Frequently Asked Questions
and thanks for your interest in the Hatteras Island Family project. Many folks have questions, so we've prepared this handy
reference to answer questions and provide info about our project.
Island (in current Dare County, NC, but formerly in Hyde and Currituck)
is a very unique place with an incredibly interesting history and
geography as well.
Hatteras Island is the location where the Lost Colonists
indicated that they went, to join their friends, the Croatoan Indians.
Hatteras Island has a long history of shipwrecks, with
many families carrying the oral history that they descend from
Hatteras Island has an equally long oral history that
many of the current residents
from the original residents, the Croatoan (later the Hatteras)
The isolated geography of Hatteras Island served to
discourage a lot of movement to
island after the initial land grants were awarded and free/cheap land
was no longer available.
The isolated geography prevented or discouraged
intermarriage with people not island residents, creating a rather
closed community, allowing us the unique opportunity to reconstruct
the original island residents from their descendants today. Until
the 1960s, there was no road connecting it to the mainland.
The Hatteras Island families inter-
within their own group, as other options were limited.
Hatteras Indians lived on the island when the Lost Colony was
abandoned in 1587, but were known to the English as the Croatoan.
The colonists left the word "Croatoan" carved in a
stockade post on Roanoke Island, indicating they had gone to join the
Croatoan on Hatteras Island. In
1701, John Lawson, an early explorer visited the Indians living on
reported that they claimed to be descended from the Lost Colonists and
had light hair and grey eyes. Just
a few years later, European settlers began to settle on Hatteras
Native people, and by the end of the 1700s, the last of the Indians
were gone, dead,
to the mainland or perhaps intermarried into the European population. This is the evidence we seek.
Hatteras Island Family Reconstruction project is founded upon four
different types of information, that, when combined, form very
powerful tools to help us understand our
look at these one at a time.
- We are fortunate that the island has had at least three individuals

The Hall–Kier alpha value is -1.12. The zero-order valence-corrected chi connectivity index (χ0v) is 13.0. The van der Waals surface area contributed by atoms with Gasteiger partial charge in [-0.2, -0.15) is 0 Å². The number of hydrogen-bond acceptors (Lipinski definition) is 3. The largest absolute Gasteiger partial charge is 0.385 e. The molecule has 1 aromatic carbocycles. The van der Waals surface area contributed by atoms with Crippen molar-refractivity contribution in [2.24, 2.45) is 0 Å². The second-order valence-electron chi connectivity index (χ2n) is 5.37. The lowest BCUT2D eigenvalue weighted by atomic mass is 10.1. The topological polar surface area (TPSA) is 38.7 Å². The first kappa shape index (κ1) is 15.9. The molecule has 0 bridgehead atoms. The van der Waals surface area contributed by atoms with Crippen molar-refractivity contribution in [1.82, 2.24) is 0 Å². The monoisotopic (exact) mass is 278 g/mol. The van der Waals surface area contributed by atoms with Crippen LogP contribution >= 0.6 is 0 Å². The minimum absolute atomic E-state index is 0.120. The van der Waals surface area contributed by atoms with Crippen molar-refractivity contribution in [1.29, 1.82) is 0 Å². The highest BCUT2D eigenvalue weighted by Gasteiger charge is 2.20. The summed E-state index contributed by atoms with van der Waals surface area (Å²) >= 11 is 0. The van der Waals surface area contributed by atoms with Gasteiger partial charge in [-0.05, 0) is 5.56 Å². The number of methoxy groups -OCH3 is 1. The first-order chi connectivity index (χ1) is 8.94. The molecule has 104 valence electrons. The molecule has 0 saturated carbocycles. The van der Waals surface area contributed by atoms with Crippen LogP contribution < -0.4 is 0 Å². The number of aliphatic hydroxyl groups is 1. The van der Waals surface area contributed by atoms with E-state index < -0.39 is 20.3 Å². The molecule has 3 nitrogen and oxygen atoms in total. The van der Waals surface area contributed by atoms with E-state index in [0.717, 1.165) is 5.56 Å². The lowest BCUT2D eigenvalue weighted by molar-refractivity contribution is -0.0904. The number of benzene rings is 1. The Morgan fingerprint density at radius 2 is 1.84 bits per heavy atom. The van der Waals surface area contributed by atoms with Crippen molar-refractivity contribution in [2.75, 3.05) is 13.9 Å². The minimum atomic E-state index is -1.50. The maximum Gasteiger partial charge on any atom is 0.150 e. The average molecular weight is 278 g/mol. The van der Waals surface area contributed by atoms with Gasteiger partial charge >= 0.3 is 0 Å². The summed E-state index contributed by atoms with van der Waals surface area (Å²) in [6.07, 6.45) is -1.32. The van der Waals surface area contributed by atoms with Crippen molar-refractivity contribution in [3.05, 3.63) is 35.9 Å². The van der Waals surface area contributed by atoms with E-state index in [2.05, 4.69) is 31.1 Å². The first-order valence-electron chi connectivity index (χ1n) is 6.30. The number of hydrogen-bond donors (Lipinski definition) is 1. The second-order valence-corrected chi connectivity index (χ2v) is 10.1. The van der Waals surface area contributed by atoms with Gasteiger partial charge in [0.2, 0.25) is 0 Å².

information in the 1900s about island families.
We are currently transcribing this
from 2 of those 3 sources into a genealogy program to be shared with
others seeking their
origins on Hatteras Island. We
welcome information from descendants to add to our project
will be made available for other researchers with proper credit given
- we approach this as the study of events that influenced our
ancestors on Hatteras Island. In
ways, these were the same events that influenced the early seaboard
colonies, but there were also events unique to Hatteras Island due to
their maritime nature and location.
Often understanding the
of an area helps us to answer the question of "why".
Many recent articles focus on Hatteras
and can be found in the Lost Colony Newsletters available at this link
- Through our sister organization, The Lost Colony Research
Group, we are working
team of experts to further expand our knowledge of the early history
of the Hatteras Island
through a series of archaeology digs.
We are partnered with the University of Bristol.
some photos and read about this in the June Lost Colony Newsletter,
found at this link - https://sites.rootsweb.com/~molcgdrg/nl/nl06-17-10.htm
digs have been completed (fall 2009 and spring 2010) and 2 additional
2010 and spring 2011).
- In the past few years, genetic genealogy has become an invaluable
tool allowing us to recon-
the early families. The Y
chromosome is passed from father to son directly with no
mother, and follows the surname.
Comparing DNA tests from men with the same surname
to determine if they share a common ancestor.
invaluable kind of DNA testing for genealogists is the mitochondrial
DNA test. Mitochondrial (mtDNA) is passed from women to all of their
children, with no admixture from the father, but only the females pass
it on to their children. Therefore,
by testing descendants
of the Hatteras Island mothers, we can reconstruct the early families
based on their
signatures. This is
particularly powerful because often the record of early female
did not survive. The
early Currituck County marriage records do not exist.
third kind of test can be very useful for those who descend from
island families, but not via
paternal (surname) line, nor the mitochondrial line. This new kind of test is called an autosomal test and it
tests the DNA you receive from all of your ancestors with the goal
your genetic cousins. In
addition, this test, called the Family Finder test, identifies
percentage of ethnicity. Obviously
each generation divides the ancestral DNA by 50%, but this test is
pretty reliable to the 7th generation or so.
We have a separate project for
who take this test.
testing for this project is done through Family Tree DNA (www.familytreedna.com).
have compiled a list of early island surnames from deeds, wills, tax
lists, militia and
documents. These surnames
represent the early island residents up through about
We would like to be able to reconstruct the ethnicity of the
earliest island families, especially the wives whose surnames have
been lost to time. Using
DNA, we will be able to reconstruct those families and help people who
cannot identify their ancestors' families to reconnect.